In this ProductTank London talk, Brant Cooper, CEO and Founder of Moves the Needle gives some guidelines for dealing with uncertainty, no matter the size of a company, and reveals what soft skills can help product managers.
Watch the video to see Brant’s talk in full. Or read on for an overview of his key points:
- Lean innovation
Established companies are good at executing and focusing on ways to improve their product offerings because they already have a blueprint. On the other hand, startups are constantly in learning mode in an attempt to figure out their own blueprint. This creates uncertainty on both sides as established companies need to also find a way to learn and startups need to find a way to execute. Executing and learning form a continuous scale no matter the company. Product managers need to learn how to act differently when faced with uncertainty and adapt to different situations. They need to focus on the 3E’s of lean innovation, empathy, experiments and evidence, and the soft skills required for each.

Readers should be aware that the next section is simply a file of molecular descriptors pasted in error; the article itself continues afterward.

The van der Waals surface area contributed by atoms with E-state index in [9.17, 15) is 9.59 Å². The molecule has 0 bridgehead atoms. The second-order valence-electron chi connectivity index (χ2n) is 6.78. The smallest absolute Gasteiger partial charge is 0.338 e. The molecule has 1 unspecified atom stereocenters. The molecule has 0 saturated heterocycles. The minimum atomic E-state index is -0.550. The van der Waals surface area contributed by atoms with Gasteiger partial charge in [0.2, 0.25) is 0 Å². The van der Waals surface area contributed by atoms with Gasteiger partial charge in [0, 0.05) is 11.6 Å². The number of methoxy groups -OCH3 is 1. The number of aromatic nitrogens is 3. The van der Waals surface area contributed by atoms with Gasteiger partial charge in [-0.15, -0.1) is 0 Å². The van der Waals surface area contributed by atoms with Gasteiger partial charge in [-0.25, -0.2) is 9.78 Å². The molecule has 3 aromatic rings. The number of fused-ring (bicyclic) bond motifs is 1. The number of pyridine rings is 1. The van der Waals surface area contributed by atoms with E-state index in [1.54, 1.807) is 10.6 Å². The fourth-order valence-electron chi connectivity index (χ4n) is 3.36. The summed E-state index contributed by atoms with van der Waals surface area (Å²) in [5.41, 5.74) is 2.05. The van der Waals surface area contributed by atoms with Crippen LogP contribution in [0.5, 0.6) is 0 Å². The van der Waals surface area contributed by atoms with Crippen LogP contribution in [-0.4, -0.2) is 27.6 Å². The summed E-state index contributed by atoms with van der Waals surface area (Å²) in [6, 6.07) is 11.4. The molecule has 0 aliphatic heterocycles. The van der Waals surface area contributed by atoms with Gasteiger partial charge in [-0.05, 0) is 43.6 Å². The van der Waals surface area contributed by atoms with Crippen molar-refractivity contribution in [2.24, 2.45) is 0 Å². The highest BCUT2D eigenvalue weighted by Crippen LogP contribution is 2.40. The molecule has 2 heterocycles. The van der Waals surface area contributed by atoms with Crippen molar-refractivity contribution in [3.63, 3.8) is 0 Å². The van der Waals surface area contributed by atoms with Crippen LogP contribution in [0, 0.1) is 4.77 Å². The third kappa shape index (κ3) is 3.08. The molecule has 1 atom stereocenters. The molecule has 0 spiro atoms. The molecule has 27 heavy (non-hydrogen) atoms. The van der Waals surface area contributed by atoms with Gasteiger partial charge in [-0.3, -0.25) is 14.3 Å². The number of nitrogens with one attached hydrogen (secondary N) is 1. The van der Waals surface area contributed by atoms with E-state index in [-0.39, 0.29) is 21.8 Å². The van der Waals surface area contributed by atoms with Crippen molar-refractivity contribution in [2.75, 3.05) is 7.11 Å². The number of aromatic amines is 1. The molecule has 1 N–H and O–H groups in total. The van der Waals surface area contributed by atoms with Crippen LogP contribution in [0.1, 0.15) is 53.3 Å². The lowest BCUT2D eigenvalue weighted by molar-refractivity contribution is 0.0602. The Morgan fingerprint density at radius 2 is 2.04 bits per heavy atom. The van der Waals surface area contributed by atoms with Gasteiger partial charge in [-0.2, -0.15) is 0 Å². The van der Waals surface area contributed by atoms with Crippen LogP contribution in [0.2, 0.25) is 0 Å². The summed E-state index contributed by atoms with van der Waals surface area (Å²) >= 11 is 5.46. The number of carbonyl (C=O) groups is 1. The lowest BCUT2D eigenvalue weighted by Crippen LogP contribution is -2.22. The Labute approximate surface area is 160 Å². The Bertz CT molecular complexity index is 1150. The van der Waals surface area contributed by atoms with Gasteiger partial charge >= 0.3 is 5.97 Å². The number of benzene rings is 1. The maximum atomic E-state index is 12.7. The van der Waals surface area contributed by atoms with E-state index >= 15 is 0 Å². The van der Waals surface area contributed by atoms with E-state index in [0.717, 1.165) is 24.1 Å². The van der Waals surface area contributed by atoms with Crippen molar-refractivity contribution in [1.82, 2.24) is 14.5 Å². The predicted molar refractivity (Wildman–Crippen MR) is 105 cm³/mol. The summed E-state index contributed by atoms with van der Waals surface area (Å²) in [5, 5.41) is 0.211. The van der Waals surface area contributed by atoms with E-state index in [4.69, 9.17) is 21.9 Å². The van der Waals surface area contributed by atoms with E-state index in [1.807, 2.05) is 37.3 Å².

In an established company, it is likely that customers are already known but this isn’t the case for a startup. Empathy means being able to understand the customer. However, this doesn’t mean just asking them what product features they like or don’t like. Instead, product people need to try to understand their overall needs and desires.
Product managers are already constantly running tests. Brant advocates for running bigger and bolder experiments and incorporating them into sprints. Some of these experiments could include going into the world and observing users. Most experiments fail but a critical soft skill for a product manager is making it ok to fail. Failing small with experiments reduces the risk of failing big in the long run. Product managers need to admit when they don’t know something, create hypotheses and then run experiments to aid in making decisions.
For product managers, admitting you were wrong is a great soft skill to have. Sometimes after running experiments, you may find that the result doesn’t match your hypothesis. This allows you to cut through biases and focus on the data, or to back up suggestions with experiments and evidence. The key takeaway from this talk is that once you understand a person’s needs then it becomes harder for them to poke holes in your ideas. Instead, you get a better idea about what you need to achieve before they buy-in.